The Joy of Comic Sans
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03 July, 2020
To celebrate Comic Sans Day 2020 we take a look at the font and how it has recently found a role in areas of accessibility.
Designers throughout the world have, for many years, decried the font we all love to hate; Comic Sans. Originally created by Vincent Connare it was introduced during 1994 as a default typeface in Windows 95 and was conceived as a cartoony typeface aimed at children.
Since it’s introduction it has been ridiculed and many see it as a font with no place in the Graphic Designer’s arsenal. Countless memes now circulate showing seemingly inappropriate and ill-advised usages.
However more recently the font has seen a new band of supporters as research seems to indicate that many who suffer from dyslexia or Attention Deficit Hyperactivity Disorder (ADHD) find it easier to read. The British Dyslexia Association encourages the use of sans serif fonts as the letters will appear less crowded to sufferers, and singles out Comic Sans in it’s style guide as an example of a font that improves readability for many.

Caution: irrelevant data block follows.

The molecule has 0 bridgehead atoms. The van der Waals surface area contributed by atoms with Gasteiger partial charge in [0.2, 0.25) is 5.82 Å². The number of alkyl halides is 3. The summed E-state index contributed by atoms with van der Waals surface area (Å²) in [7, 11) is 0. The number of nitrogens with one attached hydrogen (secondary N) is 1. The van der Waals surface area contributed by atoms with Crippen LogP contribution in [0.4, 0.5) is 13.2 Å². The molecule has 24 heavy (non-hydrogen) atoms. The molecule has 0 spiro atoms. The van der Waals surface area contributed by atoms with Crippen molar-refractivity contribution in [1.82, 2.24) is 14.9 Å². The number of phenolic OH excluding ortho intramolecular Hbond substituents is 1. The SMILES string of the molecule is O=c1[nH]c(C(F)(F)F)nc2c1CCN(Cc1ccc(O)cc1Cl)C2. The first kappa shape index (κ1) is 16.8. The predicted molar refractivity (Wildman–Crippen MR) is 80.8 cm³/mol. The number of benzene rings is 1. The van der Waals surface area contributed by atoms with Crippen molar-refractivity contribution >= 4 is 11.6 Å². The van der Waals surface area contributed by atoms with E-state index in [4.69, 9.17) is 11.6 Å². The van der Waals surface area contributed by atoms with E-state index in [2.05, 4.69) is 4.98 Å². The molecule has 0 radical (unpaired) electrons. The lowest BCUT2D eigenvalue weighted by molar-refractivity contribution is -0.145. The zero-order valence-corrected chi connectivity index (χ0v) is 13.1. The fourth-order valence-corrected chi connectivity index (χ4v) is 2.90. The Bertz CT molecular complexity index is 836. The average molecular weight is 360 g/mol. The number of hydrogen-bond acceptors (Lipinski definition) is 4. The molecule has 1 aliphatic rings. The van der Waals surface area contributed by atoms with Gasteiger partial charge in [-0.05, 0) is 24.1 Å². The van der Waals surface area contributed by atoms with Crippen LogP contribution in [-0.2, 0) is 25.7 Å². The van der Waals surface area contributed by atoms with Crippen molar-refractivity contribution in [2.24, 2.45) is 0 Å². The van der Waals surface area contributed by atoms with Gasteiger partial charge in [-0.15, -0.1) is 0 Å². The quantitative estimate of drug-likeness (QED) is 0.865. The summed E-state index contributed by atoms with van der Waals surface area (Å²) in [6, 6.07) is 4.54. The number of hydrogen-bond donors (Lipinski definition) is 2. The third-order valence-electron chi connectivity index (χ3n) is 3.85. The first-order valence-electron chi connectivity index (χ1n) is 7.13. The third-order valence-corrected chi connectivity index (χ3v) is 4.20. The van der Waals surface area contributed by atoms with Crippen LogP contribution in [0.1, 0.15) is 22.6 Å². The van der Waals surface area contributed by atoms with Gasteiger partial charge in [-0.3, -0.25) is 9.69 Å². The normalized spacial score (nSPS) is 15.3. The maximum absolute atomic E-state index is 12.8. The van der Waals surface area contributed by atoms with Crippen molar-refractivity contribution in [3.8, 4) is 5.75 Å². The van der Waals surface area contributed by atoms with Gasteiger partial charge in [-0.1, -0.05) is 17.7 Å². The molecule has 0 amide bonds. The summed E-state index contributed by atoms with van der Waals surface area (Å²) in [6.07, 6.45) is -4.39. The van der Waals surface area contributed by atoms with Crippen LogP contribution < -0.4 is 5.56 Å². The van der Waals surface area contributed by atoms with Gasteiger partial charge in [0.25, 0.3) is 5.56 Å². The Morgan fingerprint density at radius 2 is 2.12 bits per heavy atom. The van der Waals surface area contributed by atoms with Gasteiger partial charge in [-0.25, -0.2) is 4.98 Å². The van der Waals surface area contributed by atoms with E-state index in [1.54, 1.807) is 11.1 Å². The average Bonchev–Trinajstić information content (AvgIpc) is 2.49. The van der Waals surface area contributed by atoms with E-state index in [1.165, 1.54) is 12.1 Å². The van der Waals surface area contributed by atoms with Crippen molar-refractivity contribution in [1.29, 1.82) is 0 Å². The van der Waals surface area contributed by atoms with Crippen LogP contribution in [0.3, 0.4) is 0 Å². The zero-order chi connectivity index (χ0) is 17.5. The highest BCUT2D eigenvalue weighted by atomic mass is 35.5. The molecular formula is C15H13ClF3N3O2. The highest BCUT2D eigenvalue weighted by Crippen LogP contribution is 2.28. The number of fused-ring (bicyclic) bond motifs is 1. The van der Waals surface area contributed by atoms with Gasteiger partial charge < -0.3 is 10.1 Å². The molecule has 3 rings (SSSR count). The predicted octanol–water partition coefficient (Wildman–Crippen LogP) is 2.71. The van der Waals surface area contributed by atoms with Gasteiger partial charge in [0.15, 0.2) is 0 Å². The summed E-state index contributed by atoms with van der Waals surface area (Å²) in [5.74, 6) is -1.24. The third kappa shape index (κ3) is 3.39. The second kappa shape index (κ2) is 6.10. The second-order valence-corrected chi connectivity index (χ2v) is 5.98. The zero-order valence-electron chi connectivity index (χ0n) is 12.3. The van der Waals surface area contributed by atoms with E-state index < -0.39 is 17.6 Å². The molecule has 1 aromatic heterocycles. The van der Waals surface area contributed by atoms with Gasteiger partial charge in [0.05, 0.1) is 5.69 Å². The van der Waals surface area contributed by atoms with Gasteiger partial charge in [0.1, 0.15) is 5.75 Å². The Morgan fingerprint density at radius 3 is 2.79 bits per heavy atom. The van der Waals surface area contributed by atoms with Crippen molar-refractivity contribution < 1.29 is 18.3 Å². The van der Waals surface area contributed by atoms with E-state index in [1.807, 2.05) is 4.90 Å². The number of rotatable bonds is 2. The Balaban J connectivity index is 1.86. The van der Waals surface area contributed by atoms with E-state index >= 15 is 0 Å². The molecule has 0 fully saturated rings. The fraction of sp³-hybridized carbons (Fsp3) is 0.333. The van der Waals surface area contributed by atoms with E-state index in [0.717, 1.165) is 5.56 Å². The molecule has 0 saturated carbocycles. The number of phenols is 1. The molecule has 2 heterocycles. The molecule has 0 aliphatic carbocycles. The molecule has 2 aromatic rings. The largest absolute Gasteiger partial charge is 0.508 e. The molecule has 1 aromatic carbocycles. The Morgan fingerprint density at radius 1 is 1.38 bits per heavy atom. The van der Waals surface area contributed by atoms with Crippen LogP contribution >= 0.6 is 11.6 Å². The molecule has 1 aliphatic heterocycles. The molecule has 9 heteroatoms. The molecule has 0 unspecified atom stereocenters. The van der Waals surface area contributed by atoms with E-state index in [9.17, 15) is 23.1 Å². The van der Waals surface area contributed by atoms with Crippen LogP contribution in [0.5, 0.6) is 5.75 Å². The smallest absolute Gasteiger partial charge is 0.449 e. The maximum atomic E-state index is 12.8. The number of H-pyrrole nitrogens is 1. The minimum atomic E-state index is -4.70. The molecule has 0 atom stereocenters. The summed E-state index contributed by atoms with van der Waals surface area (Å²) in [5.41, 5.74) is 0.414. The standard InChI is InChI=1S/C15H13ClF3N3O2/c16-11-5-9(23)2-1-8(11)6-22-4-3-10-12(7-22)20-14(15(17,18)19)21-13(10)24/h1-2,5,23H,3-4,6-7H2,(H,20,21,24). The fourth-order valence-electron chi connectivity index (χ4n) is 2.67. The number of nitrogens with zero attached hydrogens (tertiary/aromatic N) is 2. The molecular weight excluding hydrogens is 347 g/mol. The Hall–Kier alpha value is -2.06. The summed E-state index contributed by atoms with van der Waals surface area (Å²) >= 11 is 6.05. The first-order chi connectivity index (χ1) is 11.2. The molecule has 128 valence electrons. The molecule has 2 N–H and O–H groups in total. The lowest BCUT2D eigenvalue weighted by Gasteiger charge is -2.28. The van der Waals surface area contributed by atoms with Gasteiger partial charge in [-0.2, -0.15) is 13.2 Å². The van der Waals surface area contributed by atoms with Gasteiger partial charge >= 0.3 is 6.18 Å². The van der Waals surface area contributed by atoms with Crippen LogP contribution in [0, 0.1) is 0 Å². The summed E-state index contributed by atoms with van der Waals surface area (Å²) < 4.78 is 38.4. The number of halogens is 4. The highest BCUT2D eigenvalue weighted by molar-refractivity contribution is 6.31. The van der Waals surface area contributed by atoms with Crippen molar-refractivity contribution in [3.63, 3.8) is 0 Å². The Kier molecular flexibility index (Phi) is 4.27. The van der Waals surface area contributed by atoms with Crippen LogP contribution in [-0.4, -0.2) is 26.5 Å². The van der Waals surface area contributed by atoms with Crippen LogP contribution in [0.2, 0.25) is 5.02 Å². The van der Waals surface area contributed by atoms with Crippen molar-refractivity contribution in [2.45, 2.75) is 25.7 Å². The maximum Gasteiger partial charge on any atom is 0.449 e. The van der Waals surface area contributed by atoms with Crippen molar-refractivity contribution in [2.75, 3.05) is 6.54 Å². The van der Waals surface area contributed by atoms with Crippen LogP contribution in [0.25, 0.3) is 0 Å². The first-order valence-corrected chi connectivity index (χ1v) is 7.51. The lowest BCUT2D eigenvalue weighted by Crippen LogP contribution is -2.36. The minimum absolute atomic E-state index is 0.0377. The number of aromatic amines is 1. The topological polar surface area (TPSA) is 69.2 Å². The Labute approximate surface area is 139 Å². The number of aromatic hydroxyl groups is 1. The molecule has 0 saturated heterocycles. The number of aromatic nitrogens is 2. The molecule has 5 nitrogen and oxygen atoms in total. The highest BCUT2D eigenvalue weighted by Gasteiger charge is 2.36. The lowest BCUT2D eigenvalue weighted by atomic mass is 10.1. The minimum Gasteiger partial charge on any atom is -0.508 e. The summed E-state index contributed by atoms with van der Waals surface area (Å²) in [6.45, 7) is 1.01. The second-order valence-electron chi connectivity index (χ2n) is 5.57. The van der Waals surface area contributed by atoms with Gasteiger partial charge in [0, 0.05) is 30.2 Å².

This appears to apply to those with ADHD and other neurodiverse conditions. Informal studies show that ease of reading, and therefore understanding and comprehension, of complicated material is increased in those with ADHD by the introduction of a sans serif font as opposed to more traditional serif alternative. Comic Sans is suggested as one of the best placed of the sans fonts due to it’s irregular spacing, casual appearance and non-confusing letter shaping. Several sources that address the need for clear communication for those who have a neurodiverse condition list Comic Sans, along with Arial, Verdana and Helvetica, as a recommended font for both print and digital usage.
So maybe we in the Graphics industries have been a little harsh to the much maligned font and it isn’t just for primary school projects and poorly received PowerPoint presentations. As communication tools print and web design need to reach the audience in a way that best delivers our clients message and it turns out that poor old Comic Sans has a place after all.